For Assyrians, Mixed Feelings : Ethnic ties: Most living in U.S. hate Saddam Hussein. But they fear for the lives of loved ones still in Iraq.
Saturday nights used to be a festive time at Arbela’s, an Assyrian restaurant on Chicago’s far North Side.
The dimly lit, sand-colored room would fill around midnight, after the regular dinner crowd had gone. Members of Chicago’s large Assyrian community would gather to sing and dance to the music of their native land, now called Iraq.
Then the allied forces began bombing runs on Baghdad on Jan. 17.
Even though most Assyrian-Americans hate Saddam Hussein, “they don’t feel like singing out and dancing and having fun,” said an elegantly dressed man at the restaurant one recent Saturday night. Many still have family members and friends in Iraq they have not been in contact with since the war began. “They don’t know who’s still alive,” he said.
Since the allied bombing began, Assyrian-Americans with roots in Iraq have been placed in a difficult and emotionally wrenching position. Now, with the Persian Gulf perched on the brink of a ground war, the tension has intensified.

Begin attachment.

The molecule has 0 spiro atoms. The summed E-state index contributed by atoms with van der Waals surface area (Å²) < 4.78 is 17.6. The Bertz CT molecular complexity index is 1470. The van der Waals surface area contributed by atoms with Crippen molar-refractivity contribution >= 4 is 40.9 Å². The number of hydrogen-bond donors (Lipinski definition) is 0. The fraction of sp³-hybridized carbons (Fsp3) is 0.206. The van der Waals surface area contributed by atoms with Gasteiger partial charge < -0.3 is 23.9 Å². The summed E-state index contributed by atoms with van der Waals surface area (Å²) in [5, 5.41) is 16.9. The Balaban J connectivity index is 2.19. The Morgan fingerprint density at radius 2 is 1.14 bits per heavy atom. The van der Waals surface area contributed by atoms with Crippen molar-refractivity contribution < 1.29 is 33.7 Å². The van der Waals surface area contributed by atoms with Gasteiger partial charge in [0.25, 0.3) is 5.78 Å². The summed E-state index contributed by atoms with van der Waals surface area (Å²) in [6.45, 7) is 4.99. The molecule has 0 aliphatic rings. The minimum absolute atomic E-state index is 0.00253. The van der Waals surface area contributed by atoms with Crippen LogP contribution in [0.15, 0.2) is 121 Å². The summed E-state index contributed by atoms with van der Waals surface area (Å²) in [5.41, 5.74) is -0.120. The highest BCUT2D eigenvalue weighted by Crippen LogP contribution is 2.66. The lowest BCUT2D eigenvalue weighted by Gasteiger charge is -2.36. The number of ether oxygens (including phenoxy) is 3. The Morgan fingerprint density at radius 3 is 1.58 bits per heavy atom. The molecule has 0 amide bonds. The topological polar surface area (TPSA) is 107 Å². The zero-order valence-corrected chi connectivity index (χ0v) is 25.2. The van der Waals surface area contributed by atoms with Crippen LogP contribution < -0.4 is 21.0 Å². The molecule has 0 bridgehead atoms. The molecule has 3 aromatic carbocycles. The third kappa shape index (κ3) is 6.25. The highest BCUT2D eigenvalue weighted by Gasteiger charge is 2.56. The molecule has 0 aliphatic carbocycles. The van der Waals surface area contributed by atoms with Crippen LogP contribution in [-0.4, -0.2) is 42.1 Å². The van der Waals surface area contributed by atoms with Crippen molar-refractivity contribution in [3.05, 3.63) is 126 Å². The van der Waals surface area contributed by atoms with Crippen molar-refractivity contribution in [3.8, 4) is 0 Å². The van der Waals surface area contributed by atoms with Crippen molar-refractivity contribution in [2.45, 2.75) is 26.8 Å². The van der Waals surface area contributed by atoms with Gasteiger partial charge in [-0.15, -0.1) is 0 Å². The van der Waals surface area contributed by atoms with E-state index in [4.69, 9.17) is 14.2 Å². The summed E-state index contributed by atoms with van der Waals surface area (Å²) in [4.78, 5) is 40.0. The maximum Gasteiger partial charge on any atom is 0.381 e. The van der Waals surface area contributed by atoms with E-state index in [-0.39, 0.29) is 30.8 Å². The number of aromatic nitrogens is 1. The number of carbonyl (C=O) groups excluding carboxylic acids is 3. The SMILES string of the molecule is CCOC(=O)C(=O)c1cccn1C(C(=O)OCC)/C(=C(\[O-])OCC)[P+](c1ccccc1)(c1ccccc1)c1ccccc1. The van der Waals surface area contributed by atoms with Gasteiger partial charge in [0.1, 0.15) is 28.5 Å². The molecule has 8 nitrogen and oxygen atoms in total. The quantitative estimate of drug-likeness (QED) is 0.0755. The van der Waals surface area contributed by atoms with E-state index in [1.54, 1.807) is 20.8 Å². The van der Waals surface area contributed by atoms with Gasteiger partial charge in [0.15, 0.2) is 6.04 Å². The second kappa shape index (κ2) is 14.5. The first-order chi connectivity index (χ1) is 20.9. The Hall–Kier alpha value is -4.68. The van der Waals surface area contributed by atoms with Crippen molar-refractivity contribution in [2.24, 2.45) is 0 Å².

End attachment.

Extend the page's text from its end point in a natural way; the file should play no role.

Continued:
They profess undying loyalty to the United States, and many would like nothing better than to see the demise of Hussein, whom they claim has brutally oppressed them. Yet at the same time they fear that their native country--and thousands of their former countrymen--will be destroyed in the war.
“It’s very hard,” said David, a 28-year-old Assyrian who asked that his real name not be printed. “We love this country,” he said of the United States. “But you can’t say forget Iraq. You can’t do that. You have memories of there, good times there. Your family’s there.”
For David, family includes two brothers who are soldiers in the Iraqi army. Professing his intense dislike for Hussein, David said in heavily accented English, “I wouldn’t mind volunteering” for the U.S. Army. “But I don’t know who’s in Kuwait now. If I go volunteer I may shoot my brother. I may shoot my first cousin.”
Isam Behmam, a young singer who performs on weekends at Arbela’s, said he left his entire family behind in Kirkut, a city not far from Baghdad that is the location of an air force base and an oil company. The city has been bombed, he said, and he has no idea if any of his relatives were hurt in the attacks.